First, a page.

Components can be written in two styles. One style uses the Composition API in conjunction with setup (either via a setup() option or <script setup>). The other style makes very little direct use of the Composition API, instead using various component options to achieve a similar result. The component options that are used in this way are referred to as the Options API.

The Options API includes options such as data(), computed, methods and created().

Some options, such as props, emits and inheritAttrs, can be used when authoring components with either API. As they are component options, they could be considered part of the Options API. However, as these options are also used in conjunction with setup(), it is usually more useful to think of them as shared between the two component styles.

The setup() function itself is a component option, so it could be described as part of the Options API. However, this is not how the term 'Options API' is normally used. Instead, the setup() function is considered to be part of Composition API.


While the term plugin can be used in a wide variety of contexts, Vue has a specific concept of a plugin as a way to add functionality to an application.

Plugins are added to an application by calling app.use(plugin). The plugin itself is either a function or an object with an install function. That function will be passed the application instance and can then do whatever it needs to do.

For more details see:


There are three common uses of the term prop in Vue:

  • Component props
  • VNode props
  • Slot props

Component props are what most people think of as props. These are explicitly defined by a component using either defineProps() or the props option.

The term VNode props refers to the properties of the object passed as the second argument to h(). These can include component props, but they can also include component events, DOM events, DOM attributes and DOM properties. You'd usually only encounter VNode props if you're working with render functions to manipulate VNodes directly.

Slot props are the properties passed to a scoped slot.

In all cases, props are properties that are passed in from elsewhere.

While the word props is derived from the word properties, the term props has a much more specific meaning in the context of Vue. You should avoid using it as an abbreviation of properties.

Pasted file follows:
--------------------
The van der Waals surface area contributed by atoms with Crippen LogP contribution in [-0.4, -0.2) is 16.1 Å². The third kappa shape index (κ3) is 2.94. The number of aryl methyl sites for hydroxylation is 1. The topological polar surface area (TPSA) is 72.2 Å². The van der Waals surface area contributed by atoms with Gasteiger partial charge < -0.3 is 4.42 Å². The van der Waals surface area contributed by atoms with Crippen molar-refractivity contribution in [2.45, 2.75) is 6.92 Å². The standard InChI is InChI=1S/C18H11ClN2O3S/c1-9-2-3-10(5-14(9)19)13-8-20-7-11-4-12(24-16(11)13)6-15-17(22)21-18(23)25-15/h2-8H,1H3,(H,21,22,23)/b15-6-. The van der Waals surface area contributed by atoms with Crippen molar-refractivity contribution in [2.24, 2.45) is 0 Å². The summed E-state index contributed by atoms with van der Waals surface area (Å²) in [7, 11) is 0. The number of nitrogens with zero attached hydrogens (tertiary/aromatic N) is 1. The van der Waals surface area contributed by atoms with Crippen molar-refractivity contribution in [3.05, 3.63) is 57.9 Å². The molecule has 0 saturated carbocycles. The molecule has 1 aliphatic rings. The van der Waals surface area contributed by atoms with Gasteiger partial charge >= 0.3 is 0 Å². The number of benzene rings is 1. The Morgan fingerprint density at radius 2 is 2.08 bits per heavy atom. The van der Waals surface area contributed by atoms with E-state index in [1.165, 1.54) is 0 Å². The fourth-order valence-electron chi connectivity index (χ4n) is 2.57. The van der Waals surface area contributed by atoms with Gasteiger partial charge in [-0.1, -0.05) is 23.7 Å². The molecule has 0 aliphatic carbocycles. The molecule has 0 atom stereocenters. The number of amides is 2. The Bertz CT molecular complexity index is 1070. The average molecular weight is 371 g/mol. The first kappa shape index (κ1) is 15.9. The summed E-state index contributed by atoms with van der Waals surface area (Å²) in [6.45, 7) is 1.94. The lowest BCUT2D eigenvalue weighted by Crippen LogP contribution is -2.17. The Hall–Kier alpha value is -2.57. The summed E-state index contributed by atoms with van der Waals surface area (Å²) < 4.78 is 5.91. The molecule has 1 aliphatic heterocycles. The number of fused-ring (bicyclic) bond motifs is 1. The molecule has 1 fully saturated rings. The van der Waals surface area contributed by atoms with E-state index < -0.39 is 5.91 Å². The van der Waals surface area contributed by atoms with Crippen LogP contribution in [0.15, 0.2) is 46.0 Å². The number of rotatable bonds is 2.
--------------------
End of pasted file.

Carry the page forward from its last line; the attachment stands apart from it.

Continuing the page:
For more details see:

provide / inject

provide and inject are a form of inter-component communication.

When a component provides a value, all descendants of that component can then choose to grab that value, using inject. Unlike with props, the providing component doesn't know precisely which component is receiving the value.

provide and inject are sometimes used to avoid prop drilling. They can also be used as an implicit way for a component to communicate with its slot contents.

provide can also be used at the application level, making a value available to all components within that application.

For more details see:

reactive effect

A reactive effect is part of Vue's reactivity system. It refers to the process of tracking the dependencies of a function and re-running that function when the values of those dependencies change.

watchEffect() is the most direct way to create an effect. Various other parts of Vue use effects internally. e.g. component rendering updates, computed() and watch().

Vue can only track reactive dependencies within a reactive effect. If a property's value is read outside a reactive effect it'll 'lose' reactivity, in the sense that Vue won't know what to do if that property subsequently changes.

The term is derived from 'side effect'. Calling the effect function is a side effect of the property value being changed.

For more details see:


In general, reactivity refers to the ability to automatically perform actions in response to data changes. For example, updating the DOM or making a network request when a data value changes.

In a Vue context, reactivity is used to describe a collection of features. Those features combine to form a reactivity system, which is exposed via the Reactivity API.

There are various different ways that a reactivity system could be implemented. For example, it could be done by static analysis of code to determine its dependencies. However, Vue doesn't employ that form of reactivity system.

Instead, Vue's reactivity system tracks property access at runtime. It does this using both Proxy wrappers and getter/setter functions for properties.

For more details see:

Reactivity API

The Reactivity API is a collection of core Vue functions related to reactivity. These can be used independently of components. It includes functions such as ref(), reactive(), computed(), watch() and watchEffect().

The Reactivity API is a subset of the Composition API.

For more details see:


This entry is about the use of ref for reactivity. For the ref attribute used in templates, see template ref instead.

A ref is part of Vue's reactivity system. It is an object with a single reactive property, called value.

There are various different types of ref. For example, refs can be created using ref(), shallowRef(), computed(), and customRef(). The function isRef() can be used to check whether an object is a ref, and isReadonly() can be used to check whether the ref allows the direct reassignment of its value.